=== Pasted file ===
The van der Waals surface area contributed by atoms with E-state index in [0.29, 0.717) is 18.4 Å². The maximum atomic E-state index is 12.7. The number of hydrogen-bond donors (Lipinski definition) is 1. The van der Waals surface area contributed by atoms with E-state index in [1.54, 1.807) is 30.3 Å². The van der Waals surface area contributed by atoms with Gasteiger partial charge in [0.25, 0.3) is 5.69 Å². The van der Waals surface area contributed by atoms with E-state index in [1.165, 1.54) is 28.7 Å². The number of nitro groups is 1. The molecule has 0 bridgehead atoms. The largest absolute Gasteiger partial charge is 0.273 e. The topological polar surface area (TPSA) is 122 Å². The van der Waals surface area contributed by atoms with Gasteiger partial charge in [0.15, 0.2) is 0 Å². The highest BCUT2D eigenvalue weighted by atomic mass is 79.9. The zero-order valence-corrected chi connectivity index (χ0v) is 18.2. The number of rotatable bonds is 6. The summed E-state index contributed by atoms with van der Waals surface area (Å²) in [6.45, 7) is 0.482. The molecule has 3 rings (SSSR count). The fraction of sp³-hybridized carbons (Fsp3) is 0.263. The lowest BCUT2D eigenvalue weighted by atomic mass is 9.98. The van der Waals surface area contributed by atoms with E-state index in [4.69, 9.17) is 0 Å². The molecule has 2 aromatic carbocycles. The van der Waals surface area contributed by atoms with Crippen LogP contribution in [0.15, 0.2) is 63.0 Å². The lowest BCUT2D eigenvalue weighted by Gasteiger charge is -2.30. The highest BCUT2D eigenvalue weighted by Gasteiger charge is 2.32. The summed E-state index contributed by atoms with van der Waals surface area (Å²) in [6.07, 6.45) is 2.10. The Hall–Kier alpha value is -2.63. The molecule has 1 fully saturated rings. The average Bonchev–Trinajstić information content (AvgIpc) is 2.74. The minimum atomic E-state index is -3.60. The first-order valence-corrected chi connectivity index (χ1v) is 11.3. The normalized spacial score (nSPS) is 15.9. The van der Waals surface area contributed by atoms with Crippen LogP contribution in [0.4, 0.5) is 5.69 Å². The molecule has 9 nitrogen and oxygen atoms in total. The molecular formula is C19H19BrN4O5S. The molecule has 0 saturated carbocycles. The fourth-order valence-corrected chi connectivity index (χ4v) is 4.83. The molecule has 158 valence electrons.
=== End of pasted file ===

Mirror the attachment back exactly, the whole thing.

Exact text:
The van der Waals surface area contributed by atoms with E-state index in [0.29, 0.717) is 18.4 Å². The maximum atomic E-state index is 12.7. The number of hydrogen-bond donors (Lipinski definition) is 1. The van der Waals surface area contributed by atoms with E-state index in [1.54, 1.807) is 30.3 Å². The van der Waals surface area contributed by atoms with Gasteiger partial charge in [0.25, 0.3) is 5.69 Å². The van der Waals surface area contributed by atoms with E-state index in [1.165, 1.54) is 28.7 Å². The number of nitro groups is 1. The molecule has 0 bridgehead atoms. The largest absolute Gasteiger partial charge is 0.273 e. The topological polar surface area (TPSA) is 122 Å². The van der Waals surface area contributed by atoms with Gasteiger partial charge in [0.15, 0.2) is 0 Å². The highest BCUT2D eigenvalue weighted by atomic mass is 79.9. The zero-order valence-corrected chi connectivity index (χ0v) is 18.2. The number of rotatable bonds is 6. The summed E-state index contributed by atoms with van der Waals surface area (Å²) in [6.45, 7) is 0.482. The molecule has 3 rings (SSSR count). The fraction of sp³-hybridized carbons (Fsp3) is 0.263. The lowest BCUT2D eigenvalue weighted by atomic mass is 9.98. The van der Waals surface area contributed by atoms with E-state index in [4.69, 9.17) is 0 Å². The molecule has 2 aromatic carbocycles. The van der Waals surface area contributed by atoms with Crippen LogP contribution in [0.15, 0.2) is 63.0 Å². The lowest BCUT2D eigenvalue weighted by Gasteiger charge is -2.30. The highest BCUT2D eigenvalue weighted by Gasteiger charge is 2.32. The summed E-state index contributed by atoms with van der Waals surface area (Å²) in [6.07, 6.45) is 2.10. The Hall–Kier alpha value is -2.63. The molecule has 1 fully saturated rings. The average Bonchev–Trinajstić information content (AvgIpc) is 2.74. The minimum atomic E-state index is -3.60. The first-order valence-corrected chi connectivity index (χ1v) is 11.3. The normalized spacial score (nSPS) is 15.9. The van der Waals surface area contributed by atoms with Crippen LogP contribution in [0.4, 0.5) is 5.69 Å². The molecule has 9 nitrogen and oxygen atoms in total. The molecular formula is C19H19BrN4O5S. The molecule has 0 saturated carbocycles. The fourth-order valence-corrected chi connectivity index (χ4v) is 4.83. The molecule has 158 valence electrons.